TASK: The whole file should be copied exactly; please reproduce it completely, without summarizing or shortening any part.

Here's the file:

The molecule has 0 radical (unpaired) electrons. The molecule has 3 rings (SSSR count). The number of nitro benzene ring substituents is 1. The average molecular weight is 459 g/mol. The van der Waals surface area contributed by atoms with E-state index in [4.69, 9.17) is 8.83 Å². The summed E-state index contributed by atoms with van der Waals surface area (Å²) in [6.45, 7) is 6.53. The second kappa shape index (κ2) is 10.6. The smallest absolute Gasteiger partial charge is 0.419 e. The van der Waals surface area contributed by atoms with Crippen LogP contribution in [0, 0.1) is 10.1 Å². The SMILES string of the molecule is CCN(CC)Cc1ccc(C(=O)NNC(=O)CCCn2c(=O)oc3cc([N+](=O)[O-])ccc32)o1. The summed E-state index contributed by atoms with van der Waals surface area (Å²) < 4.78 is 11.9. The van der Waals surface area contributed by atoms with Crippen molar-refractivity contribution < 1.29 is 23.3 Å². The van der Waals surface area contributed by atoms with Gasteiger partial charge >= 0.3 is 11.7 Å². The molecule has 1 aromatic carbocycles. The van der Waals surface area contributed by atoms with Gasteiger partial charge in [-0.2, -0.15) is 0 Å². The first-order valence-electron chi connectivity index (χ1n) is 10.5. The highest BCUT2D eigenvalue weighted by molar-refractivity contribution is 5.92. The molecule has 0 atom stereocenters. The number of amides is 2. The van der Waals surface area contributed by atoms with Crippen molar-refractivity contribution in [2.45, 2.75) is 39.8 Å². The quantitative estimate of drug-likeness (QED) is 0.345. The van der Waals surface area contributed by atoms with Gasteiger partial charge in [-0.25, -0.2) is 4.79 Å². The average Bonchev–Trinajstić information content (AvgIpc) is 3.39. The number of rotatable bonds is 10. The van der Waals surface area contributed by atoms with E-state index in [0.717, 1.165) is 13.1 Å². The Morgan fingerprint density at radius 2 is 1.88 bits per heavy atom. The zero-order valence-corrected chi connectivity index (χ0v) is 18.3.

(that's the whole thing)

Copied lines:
The molecule has 0 radical (unpaired) electrons. The molecule has 3 rings (SSSR count). The number of nitro benzene ring substituents is 1. The average molecular weight is 459 g/mol. The van der Waals surface area contributed by atoms with E-state index in [4.69, 9.17) is 8.83 Å². The summed E-state index contributed by atoms with van der Waals surface area (Å²) in [6.45, 7) is 6.53. The second kappa shape index (κ2) is 10.6. The smallest absolute Gasteiger partial charge is 0.419 e. The van der Waals surface area contributed by atoms with Crippen LogP contribution in [0, 0.1) is 10.1 Å². The SMILES string of the molecule is CCN(CC)Cc1ccc(C(=O)NNC(=O)CCCn2c(=O)oc3cc([N+](=O)[O-])ccc32)o1. The summed E-state index contributed by atoms with van der Waals surface area (Å²) < 4.78 is 11.9. The van der Waals surface area contributed by atoms with Crippen molar-refractivity contribution < 1.29 is 23.3 Å². The van der Waals surface area contributed by atoms with Gasteiger partial charge >= 0.3 is 11.7 Å². The molecule has 1 aromatic carbocycles. The van der Waals surface area contributed by atoms with Gasteiger partial charge in [-0.2, -0.15) is 0 Å². The first-order valence-electron chi connectivity index (χ1n) is 10.5. The highest BCUT2D eigenvalue weighted by molar-refractivity contribution is 5.92. The molecule has 0 atom stereocenters. The number of amides is 2. The van der Waals surface area contributed by atoms with Crippen molar-refractivity contribution in [2.45, 2.75) is 39.8 Å². The quantitative estimate of drug-likeness (QED) is 0.345. The van der Waals surface area contributed by atoms with Gasteiger partial charge in [-0.25, -0.2) is 4.79 Å². The average Bonchev–Trinajstić information content (AvgIpc) is 3.39. The number of rotatable bonds is 10. The van der Waals surface area contributed by atoms with E-state index in [0.717, 1.165) is 13.1 Å². The Morgan fingerprint density at radius 2 is 1.88 bits per heavy atom. The zero-order valence-corrected chi connectivity index (χ0v) is 18.3.